For most Christians, the liturgical observance of “Maundy Thursday” begins the most solemn part of the sacred week of the Christian year. Along with Palm Sunday, Good Friday, and Easter, it is the best known day of the Holy Week.
Holy Thursday is full of drama. In the evening Jesus eats a last meal with his disciples and has a long prayer vigil in the Garden of Gethsemane. He is betrayed by Judas and abandoned by most of his disciples. He is arrested in the darkness, interrogated and condemned to death by the high priest and his council and the imperial authority.
The theologian Soren Kierkegaard once said that “Life is to be lived forward, but it is understood backward.”
In order to understand the significance of the Last Supper we must look backward to the last supper. It is in this meal with his disciples that Jesus speaks the words, often called the “words of institution”, that became the core of the Christian Eucharist:
He took a loaf of bread, and after blessing it he broke it, gave it to them and said, Take eat his is my body. Then he took the cup, and after giving thanks he gave it to them, and all of them drank from it. He said to them, this is my blood of the covenant, which is poured out for many.
This final meal that Jesus shared with his disciples connects backward into the public activity of Jesus and then forward into his death and into the resurrected life—Easter. Jesus Last supper was to be the First Supper of the future.
We remember, but we also play it forward. We live in the present with an eye toward the future. We continue that practice close to 2,000 years later.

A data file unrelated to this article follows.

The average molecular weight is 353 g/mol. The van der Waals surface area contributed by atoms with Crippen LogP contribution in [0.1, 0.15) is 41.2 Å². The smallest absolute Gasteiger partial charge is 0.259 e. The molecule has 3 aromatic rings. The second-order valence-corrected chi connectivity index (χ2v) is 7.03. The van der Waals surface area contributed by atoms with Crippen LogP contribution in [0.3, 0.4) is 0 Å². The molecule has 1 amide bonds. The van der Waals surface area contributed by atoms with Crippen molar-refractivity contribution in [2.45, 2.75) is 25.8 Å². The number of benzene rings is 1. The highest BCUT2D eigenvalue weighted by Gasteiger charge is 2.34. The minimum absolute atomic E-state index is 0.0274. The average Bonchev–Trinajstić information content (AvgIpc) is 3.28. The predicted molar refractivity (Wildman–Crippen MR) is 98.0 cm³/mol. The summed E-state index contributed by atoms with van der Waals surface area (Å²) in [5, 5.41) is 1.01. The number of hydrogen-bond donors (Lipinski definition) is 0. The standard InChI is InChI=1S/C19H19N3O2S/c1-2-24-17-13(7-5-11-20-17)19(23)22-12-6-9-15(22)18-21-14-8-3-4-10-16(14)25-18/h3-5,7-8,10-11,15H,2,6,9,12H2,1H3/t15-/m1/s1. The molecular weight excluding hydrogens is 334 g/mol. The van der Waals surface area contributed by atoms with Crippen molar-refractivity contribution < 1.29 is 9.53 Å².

The practice of the early church included the Eucharist service in their weekly meetings. Paul encourages early Christians in Thessalonica and elsewhere to celebrate the Lords Supper when they meet. The first letter to the Thessalonians is considered to be one of if not the earliest book written in the New Testament, at least 25-30 years before the Gospel of Mark, the earliest of the written Gospels. Based on the Written Word, the testimony of the early church, the tradition of Eucharist throughout church history, the reason behind the Eucharist service is the love of Christ for us and our love for Him and our for each other.
According to the Gospels, shared meals were one of the most distinctive features of Jesus public activity. He often taught at meals and banquets were topics of his parables, and his meal practices were often criticized by others: “Why does he eat with tax collectors and sinners?”
The issue is that Jesus eats with undesirables, the marginalized, the outcast, and those that collected taxes for Caesar—money mongrels. Jesus message about mealtime is that no-one is excluded from the table. All are welcome.
There are no undesirables or marginalized in the kingdom of God. All are brothers and sisters, in a kingdom philosophy that promotes and recognizes that the first will be last and the last first.
This brings us back again to the last command at Jesus last supper with his disciples, and that command is to be followed in the past, into the present and on into the future. “To love one another as I have loved you.”
Calling this day Maundy Thursday is taken from the Latin word for mandate. The new commandment that Jesus gives his followers in John’s gospel is this:
You are to love one another. Just as I have loved you, you should love one another.
It’s not just good advice or good for business. It’s not a suggestion or a recommendation. It is a command.
As in the command of Maundy Thursday “Maundy” means mandate or command and the command is to love one another just as Christ loves us. And this word love is the Greek work Agape which means a love that does not expect things in return.
It’s a deep, holy love that accepts you without expecting anything in return. The Hebrew root word that the Greek word Agape comes from means to love deeply from the heart, not just the head. That’s how Jesus tells us we are to love others.
You are to love others. Just as I have loved you, you should love one another…